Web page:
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Voices of Fiction - Can Creativity Be Taught - Part Five
Welcome to Voices of Fiction.
We continue our discussion on creativity.
Please welcome our authors.
Ellen Spain is a retired Federal Investigator, now turned author, editor, and educator. She is active with EPIC, PennWriters, RWA, SCBWI, and the Pittsburgh East Writers. - Website
Joylene Butler is the author of Dead Witness and Broken But Not Dead. - Website, Blog
Joy Brooks is a Southern lady in love with the mystery and adventure associated with medieval warriors and royalty. She fills her spare time with reading, writing, cross-stitching, and playing with her seven cats. She enjoys the quiet life in a quaint, historic Georgia town. - Website, Blog
Bobbi Carducci’s book, Storee Wryter Gets a Dog, earned a GOLD Mom’s Choice Award for excellence and was named A Best Dog Book for Young Readers by Cesar Milan, The Dog Whisperer. She is an award winning short story writer, columnist and professional book reviewer. Bobbi will be the luncheon keynote speaker at the 26th Annual Pennwriters Conference in May 2013. - Blog, Website, Website
Welcome Authors! It's wonderful to have you back.
Can creativity be taught?
Ellen Spain: The right and left parts of our brains are very unique to each individual. Throughout the first forty years of our emotional maturing and learning processes, our behavior and attitude are greatly influenced by our culture, by the immediate surroundings and peer programming. Assuming we have no medical conditions that create a challenge to normal development, latent creativity nurtures when we reduce our stress factors and learn relaxation-meditation and focusing techniques. Hypnosis is another method to change one's behavior. Changing our behavior through confidence building and learning techniques, eventually changes our attitudes and opens the right brain to creativity.
Once the individual tastes his/her creativity, I believe that individual will desire to experience more creativeness. The individual will change their behavior and surroundings to find the natural stimulation of creativity. I am not really an expert in creativity, however, my Doctorate in Psychology is based on cognitive methods and neuroscience. More about creativity and hypnosis at EllenSpain.com. I strongly believe that achieving happiness, confidence, creativity, and success through TM is well documented. Writers need ideas for their stories. However, creativity is only the beginning step to become a professional novelist.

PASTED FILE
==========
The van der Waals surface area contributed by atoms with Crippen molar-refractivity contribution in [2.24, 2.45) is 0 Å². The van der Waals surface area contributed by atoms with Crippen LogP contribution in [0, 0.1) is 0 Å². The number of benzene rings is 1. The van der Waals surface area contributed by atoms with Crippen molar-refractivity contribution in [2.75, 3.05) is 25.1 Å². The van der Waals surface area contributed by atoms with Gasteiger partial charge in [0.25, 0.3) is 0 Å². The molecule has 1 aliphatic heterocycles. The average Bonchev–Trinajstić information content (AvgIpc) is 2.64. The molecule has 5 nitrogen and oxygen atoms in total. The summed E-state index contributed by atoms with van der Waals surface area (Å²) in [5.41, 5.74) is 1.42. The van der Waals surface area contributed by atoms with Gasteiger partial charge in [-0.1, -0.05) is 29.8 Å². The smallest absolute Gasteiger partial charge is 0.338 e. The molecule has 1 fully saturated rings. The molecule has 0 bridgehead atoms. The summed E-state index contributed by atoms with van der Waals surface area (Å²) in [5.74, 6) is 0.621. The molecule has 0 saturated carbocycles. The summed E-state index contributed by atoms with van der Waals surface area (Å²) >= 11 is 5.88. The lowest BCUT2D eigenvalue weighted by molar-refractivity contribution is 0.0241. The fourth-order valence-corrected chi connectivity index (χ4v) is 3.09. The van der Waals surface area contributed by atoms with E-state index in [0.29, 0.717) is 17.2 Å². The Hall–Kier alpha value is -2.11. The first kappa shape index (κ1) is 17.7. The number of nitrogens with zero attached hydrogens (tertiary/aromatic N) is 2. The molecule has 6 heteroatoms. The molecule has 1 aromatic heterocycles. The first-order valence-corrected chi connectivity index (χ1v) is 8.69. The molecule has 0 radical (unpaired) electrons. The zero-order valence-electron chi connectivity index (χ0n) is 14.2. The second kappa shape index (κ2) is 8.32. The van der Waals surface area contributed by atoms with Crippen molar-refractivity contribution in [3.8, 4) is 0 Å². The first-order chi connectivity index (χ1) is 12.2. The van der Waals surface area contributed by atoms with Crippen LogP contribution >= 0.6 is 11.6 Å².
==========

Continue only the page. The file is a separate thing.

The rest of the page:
Joylene Butler: Yes. If the desire is there, any writer can learn to create beautiful and compelling prose. Because to yearn to improve one's craft is a derivity of a love for writing that knows no bounds. To improve as a writer is every writer's obligation.
Joy Brooks: To be creative you have to love what you do. If you don't have passion for what you are doing, it's going to be hard to be creative. I think it can be taught on a basic level, but it will soon fade if not lovingly nurtured.
Bobbi Carducci: That’s a tough one. It can certainly be inspired. Some people are far more creative than they realize. Somewhere along the way they received the message that their ideas don’t have merit, or aren’t original. Bull feathers, as my mother used to say. I encourage these writers to take an old idea and spin it. Once you show them that by doing something as simple as having the characters change gender or move to another part of the world, the story can be transformed the ideas start popping. I believe we all possess the ability to be creative. I love to help people rediscover it in themselves.
Thank you all for joining us today.
Readers feel free to ask questions concerning this topic in the comments. Also feel free to send questions to firstname.lastname@example.org Subject: Voices of Fiction Question, and have them answered by the participating authors in later editions.
There’s also room for more authors to participate. Drop me an email, Subject: Voices of Fiction.
(Disclaimer - Bios and photos submitted by authors.)